The Myth of the Creative Financial Worker: Evidence from Singapore and China
Tan, Kuo Siong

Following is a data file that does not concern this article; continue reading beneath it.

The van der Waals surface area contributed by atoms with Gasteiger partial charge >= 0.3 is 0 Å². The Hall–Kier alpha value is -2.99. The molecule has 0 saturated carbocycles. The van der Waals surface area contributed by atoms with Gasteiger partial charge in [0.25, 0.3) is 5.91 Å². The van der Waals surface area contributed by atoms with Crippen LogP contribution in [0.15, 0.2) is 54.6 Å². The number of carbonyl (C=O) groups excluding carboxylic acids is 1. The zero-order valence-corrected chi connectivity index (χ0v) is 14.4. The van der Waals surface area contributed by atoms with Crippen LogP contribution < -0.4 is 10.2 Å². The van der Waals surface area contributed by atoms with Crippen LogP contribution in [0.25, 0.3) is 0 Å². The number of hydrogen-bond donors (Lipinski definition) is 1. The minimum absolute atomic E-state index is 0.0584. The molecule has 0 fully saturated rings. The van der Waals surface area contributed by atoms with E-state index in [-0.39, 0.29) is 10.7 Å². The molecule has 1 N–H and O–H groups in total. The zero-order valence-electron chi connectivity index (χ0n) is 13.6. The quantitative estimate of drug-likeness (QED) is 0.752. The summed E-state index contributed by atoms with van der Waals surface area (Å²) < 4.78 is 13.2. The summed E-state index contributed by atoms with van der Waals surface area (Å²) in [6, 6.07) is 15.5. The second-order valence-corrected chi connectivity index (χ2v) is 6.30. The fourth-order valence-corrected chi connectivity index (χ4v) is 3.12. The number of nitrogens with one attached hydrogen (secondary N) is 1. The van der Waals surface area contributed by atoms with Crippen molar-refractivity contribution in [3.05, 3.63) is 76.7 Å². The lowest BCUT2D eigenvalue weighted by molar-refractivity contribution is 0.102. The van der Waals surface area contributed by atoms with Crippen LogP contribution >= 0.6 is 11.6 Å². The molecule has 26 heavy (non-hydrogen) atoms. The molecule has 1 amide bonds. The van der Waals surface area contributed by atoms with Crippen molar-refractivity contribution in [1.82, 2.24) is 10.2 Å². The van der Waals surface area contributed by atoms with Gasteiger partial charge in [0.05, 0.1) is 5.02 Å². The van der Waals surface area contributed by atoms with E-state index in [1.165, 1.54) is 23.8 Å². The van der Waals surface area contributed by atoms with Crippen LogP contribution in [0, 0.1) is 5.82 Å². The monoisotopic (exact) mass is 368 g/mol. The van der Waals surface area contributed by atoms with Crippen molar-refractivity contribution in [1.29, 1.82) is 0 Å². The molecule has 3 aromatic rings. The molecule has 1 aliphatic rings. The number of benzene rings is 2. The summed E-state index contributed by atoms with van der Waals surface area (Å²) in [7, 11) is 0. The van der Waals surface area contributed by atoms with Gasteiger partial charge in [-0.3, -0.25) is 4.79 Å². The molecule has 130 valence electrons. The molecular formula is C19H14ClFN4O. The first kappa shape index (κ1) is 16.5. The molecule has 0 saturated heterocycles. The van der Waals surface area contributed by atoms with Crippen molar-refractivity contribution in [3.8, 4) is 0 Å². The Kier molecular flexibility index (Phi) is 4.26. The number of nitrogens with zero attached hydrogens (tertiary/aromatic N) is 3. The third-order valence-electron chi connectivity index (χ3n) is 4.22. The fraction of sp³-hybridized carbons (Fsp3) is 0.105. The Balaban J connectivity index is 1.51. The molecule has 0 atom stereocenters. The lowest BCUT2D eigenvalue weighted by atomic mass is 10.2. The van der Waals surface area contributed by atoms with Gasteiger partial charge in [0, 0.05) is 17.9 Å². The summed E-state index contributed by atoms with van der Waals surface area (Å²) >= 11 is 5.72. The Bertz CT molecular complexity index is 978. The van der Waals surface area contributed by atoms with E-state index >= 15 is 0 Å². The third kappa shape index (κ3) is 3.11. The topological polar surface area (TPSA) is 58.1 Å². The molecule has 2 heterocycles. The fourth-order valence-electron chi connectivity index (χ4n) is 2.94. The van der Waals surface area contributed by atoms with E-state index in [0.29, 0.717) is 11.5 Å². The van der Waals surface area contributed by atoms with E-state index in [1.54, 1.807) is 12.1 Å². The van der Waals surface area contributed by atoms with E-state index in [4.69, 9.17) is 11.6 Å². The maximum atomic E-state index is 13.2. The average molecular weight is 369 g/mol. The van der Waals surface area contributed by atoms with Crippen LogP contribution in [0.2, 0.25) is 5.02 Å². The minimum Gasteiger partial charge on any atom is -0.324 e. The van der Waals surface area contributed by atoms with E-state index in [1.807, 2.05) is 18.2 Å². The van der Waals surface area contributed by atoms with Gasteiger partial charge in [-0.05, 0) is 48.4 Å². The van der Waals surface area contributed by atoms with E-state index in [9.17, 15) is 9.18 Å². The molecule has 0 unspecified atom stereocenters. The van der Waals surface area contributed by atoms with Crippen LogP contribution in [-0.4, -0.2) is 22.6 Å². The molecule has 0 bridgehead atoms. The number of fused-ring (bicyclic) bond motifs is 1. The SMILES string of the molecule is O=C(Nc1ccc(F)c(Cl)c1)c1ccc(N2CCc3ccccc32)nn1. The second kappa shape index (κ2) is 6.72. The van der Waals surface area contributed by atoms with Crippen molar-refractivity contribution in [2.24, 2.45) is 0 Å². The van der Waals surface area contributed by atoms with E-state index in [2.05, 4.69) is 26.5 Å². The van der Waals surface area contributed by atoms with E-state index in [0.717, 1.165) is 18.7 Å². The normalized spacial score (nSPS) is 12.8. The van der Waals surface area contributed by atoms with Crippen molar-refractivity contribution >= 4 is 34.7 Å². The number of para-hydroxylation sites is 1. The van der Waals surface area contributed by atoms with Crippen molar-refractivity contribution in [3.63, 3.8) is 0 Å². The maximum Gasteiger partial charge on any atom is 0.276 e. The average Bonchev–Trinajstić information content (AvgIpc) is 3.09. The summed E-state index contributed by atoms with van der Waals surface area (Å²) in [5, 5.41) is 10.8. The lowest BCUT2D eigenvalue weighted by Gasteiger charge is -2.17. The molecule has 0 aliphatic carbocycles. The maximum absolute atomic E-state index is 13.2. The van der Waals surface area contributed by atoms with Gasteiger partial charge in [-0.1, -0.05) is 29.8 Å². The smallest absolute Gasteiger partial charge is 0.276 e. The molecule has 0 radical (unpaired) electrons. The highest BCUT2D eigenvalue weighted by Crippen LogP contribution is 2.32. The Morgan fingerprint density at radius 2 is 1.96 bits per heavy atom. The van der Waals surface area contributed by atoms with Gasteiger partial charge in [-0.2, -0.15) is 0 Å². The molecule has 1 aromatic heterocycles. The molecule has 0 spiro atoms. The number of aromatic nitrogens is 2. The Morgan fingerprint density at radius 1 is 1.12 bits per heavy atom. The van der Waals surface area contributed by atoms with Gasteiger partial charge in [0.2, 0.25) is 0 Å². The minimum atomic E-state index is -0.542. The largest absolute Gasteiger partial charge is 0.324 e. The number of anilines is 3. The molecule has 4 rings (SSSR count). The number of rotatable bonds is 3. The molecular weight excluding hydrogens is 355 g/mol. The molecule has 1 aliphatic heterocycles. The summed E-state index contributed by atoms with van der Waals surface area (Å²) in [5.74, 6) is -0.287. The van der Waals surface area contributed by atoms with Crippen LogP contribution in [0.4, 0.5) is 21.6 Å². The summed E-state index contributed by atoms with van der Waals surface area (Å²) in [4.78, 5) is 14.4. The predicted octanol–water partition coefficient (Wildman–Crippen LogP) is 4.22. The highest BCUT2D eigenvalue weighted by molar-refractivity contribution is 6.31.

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The finance and accounting industry is generally portrayed in the media as being highly creative. However, little is known about the human capital of its workforce. This study adopts a human capital perspective by using self-reported surveys to determine the relative importance of skills and tasks as perceived by industry workers in Singapore and China. Findings show that cognitive, interpersonal communication and managerial-leadership skills and tasks are more important, whereas programming, mathematics and systems-based skills are largely perceived to be unimportant. Both cognitive and interpersonal communication skills have a positive impact on wages. In contrast to more celebratory accounts of the creative finance worker, the results in this thesis suggest that creativity is not a principal skill in the finance and accounting industry. Rather, the industry’s human capital profile may be better captured by cognitive and relational skills that are part of the cognitive-cultural economy (Scott, 2008). Singapore workers prefer to learn new skills or acquire knowledge using tacit means, whereas their China counterparts show a strong preference to learn using codified channels. Lastly, there is a significant amount of overlap in the most important and least important skills and tasks between the two groups. This suggests that the nature of human capital in the finance and accounting industry is rather similar between the two countries.